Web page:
Online shopping discounts: Govt move to bring transparency is a long shot


December 28, 2018

As the noose around online discounts is expected to be tightened with the upcoming draft e-commerce policy, the days might be numbered for both e-commerce companies acquiring customers via deep discounts and customers used to affordable buying.

Written By Sandeep Soni

किसी प्रोडक्ट विशेष को केवल व केवल अपने प्लेटफॉर्म से बिक्री का अनुबंध करने से भी रोक (Representational Image)

As the noose around online discounts is expected to be tightened with the upcoming draft e-commerce policy, the days might be numbered for both e-commerce companies acquiring customers via deep discounts and customers used to affordable buying.

Commerce and Industry Minister Suresh Prabhu last week said that the new draft policy would focus on transparency in online pricing and discounts. The government had also pointed out in earlier draft e-commerce policy that any group company of an online retailer or marketplace ‘may’ not be allowed to directly or indirectly influence the price or sale of products and services on its platform. While this suggests the eventual end of controversial e-commerce discounts but would the government be able to pull it off?

Killing Discounts?

“It is impossible to kill discounts though it will certainly have a dampening effect on their size,” said Devangshu Dutta, CEO, Third Eyesight – a retail consulting firm. A common percentage cut on discounts across products cannot be levied since it is tough to monitor which products are getting deeply discounted and which are not and also for how long.

“How will you decide on which product, let’s say, a 10% discount is normal but 20% is more or 5% is too less and 15% is too much. Monitoring that for millions of products listed online is quite impossible,” said Harminder Sahni, founder and MD at consulting firm Wazir Advisors.

The only way you can control discounts, according to Sahni, is to get a minimum retail price for every product so that online retailers cannot sell below that price after discounts. “Otherwise I don’t see any way of controlling discounts because eventually it is their money and they are spending and no one can stop them.”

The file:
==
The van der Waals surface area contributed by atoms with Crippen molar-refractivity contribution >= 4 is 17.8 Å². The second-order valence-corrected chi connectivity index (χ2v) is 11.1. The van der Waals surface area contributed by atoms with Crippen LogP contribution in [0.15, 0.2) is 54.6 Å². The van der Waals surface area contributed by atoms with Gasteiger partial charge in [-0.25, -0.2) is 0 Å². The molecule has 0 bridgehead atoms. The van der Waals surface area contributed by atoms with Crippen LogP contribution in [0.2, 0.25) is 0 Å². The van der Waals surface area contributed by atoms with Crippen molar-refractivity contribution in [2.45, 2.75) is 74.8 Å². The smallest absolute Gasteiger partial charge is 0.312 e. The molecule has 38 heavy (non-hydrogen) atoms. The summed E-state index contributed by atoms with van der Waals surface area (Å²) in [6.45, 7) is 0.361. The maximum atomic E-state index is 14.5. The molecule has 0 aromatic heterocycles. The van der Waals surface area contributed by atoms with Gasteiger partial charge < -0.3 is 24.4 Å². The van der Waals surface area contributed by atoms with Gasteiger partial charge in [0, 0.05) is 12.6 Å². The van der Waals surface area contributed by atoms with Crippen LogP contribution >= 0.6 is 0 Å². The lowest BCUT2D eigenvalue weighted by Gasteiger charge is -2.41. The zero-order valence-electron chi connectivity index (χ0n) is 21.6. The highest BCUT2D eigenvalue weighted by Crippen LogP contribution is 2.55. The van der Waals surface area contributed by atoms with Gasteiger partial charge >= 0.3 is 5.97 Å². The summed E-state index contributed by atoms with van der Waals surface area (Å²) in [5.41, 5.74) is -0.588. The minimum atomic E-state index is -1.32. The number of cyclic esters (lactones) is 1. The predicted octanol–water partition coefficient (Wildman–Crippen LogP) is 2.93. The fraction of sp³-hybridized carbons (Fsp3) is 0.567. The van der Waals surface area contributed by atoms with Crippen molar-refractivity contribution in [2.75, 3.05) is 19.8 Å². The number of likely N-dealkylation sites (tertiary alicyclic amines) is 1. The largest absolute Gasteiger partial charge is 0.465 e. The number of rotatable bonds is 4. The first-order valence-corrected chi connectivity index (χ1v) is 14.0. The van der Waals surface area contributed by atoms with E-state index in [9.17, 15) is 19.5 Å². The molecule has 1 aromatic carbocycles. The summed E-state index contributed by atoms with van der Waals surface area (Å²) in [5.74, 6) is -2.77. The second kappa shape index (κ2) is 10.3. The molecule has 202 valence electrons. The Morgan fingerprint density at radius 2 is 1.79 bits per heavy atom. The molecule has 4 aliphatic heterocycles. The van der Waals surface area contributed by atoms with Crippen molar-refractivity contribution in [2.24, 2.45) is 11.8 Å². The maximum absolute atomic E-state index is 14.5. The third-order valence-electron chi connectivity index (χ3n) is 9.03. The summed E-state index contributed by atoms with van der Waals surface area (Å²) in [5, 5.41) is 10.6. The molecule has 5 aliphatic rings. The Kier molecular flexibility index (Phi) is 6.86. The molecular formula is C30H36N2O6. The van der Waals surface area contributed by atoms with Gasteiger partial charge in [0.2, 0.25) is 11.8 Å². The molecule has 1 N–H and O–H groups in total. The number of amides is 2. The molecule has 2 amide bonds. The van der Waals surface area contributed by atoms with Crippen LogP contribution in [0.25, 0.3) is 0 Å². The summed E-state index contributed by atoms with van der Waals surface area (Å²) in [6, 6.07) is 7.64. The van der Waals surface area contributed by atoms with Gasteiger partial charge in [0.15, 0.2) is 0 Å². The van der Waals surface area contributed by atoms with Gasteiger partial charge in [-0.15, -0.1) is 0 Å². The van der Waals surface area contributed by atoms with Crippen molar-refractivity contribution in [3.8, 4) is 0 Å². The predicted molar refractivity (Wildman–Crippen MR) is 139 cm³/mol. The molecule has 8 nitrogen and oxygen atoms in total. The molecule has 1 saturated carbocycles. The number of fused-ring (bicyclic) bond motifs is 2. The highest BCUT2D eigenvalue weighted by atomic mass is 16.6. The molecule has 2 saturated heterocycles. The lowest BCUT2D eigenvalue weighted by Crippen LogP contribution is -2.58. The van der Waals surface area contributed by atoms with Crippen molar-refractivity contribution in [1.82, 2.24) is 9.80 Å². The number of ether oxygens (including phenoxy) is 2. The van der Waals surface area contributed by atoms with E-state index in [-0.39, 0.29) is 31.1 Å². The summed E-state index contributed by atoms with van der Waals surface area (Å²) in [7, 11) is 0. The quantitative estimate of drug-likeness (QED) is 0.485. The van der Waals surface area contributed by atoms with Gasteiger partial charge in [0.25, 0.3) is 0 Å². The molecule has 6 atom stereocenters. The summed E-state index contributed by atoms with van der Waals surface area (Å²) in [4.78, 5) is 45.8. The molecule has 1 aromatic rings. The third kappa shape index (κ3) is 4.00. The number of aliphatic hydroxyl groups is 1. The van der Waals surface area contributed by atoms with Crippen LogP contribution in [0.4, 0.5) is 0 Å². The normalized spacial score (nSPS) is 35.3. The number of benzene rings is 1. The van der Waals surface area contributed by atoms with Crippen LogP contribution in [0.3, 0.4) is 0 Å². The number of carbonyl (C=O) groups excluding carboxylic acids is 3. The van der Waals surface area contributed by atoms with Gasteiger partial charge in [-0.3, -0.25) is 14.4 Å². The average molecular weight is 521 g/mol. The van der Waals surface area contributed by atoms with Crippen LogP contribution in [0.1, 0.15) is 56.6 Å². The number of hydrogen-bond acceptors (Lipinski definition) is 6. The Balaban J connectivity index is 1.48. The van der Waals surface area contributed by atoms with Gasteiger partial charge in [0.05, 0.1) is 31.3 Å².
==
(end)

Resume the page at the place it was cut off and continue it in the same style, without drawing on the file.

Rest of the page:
Source: financialexpress

Back-door discounting

Domestic retailers and trader bodies have long levelled charges of ‘predatory pricing’ of goods sold online by e-commerce companies such as Amazon and Flipkart “as it is damaging the trade fabric of the country,” PTI last week quoted CAIT Secretary General Praveen Khandelwal.

If not a minimum retail price and if at all the discounts are to be monitored then the government would have to think through how it would do that. “It will become somebody’s job to monitor which products are getting heavily discounted and violating whatever discount threshold there may be and bring to the government’s notice,” said Dutta. He added that whether the government does that job or only act upon a complaint will be seen ahead but the regulation in itself cannot be implemented in a blanket form.

Large e-retailers like Flipkart have re-asserted their previous stance of having no role in influencing the pricing and discounts of products listed by their sellers. “As per the government marketplace guidelines, sellers engage and transact with customers directly,” said Rajneesh Kumar, chief corporate affairs officer, Flipkart Group, adding that individual sellers/suppliers may decide to offer discounts to consumers or run other marketing promotions while the marketplace is not involved with these decisions.

However, online retailers have allegedly been indirectly funding discounts by paying sellers the amount of discounts borne by them or reducing their commission or listing fee.

“These companies reduce the commission they take from sellers in case of discount sales. That’s how they play a role in pricing. The platforms also ask sellers to offer discounts and compel them later to undertake marketing expenses, delivery charges,” Forrester Research’s senior forecast analyst Satish Meena told The Indian Express earlier. However, in the new draft e-commerce policy, this indirect influence of price might also get checked.

Emails sent to Amazon and Paytm Mall didn’t elicit responses.

Deeper Scrutiny

Credit rating agency ICRA has called for greater regulatory supervision to the existing restrictions to assuage concerns of offline retailers. For instance, apart from the FDI norms for the marketplace model prohibiting discounting, the amount of goods purchased from online retailer’s group companies is presently capped at 25% of the sales value in a financial year.

“Despite this, the disparity in pricing in the online and offline retail modes exists,” said Kinjal Shah, Vice President, Corporate Sector Ratings, ICRA, adding that, “Indirect shareholding in vendors/suppliers by e-commerce companies also cannot be ruled out. Unless such support is restricted, a pure play level playing field between online and offline retail would not be attainable.”

The government, however, in the latest FDI guidelines has barred e-commerce companies from selling products of companies that are related to them along with a limit on goods to be sold by a single vendor. The new rules, effective from February 1, 2019, is also against any preferential treatment given by e-commerce companies to any particular seller or brand.

Eventually, if the government successfully executes phasing out of heavy discounts, would e-commerce companies lose their customers to offline retailers? “Customers who have become accustomed to online experience not because of discounts but because of factors like convenience will not shift offline,” said Dutta. Greater choice of goods and convenient return/exchange policy also works in favour of the online channel.

Source: financialexpress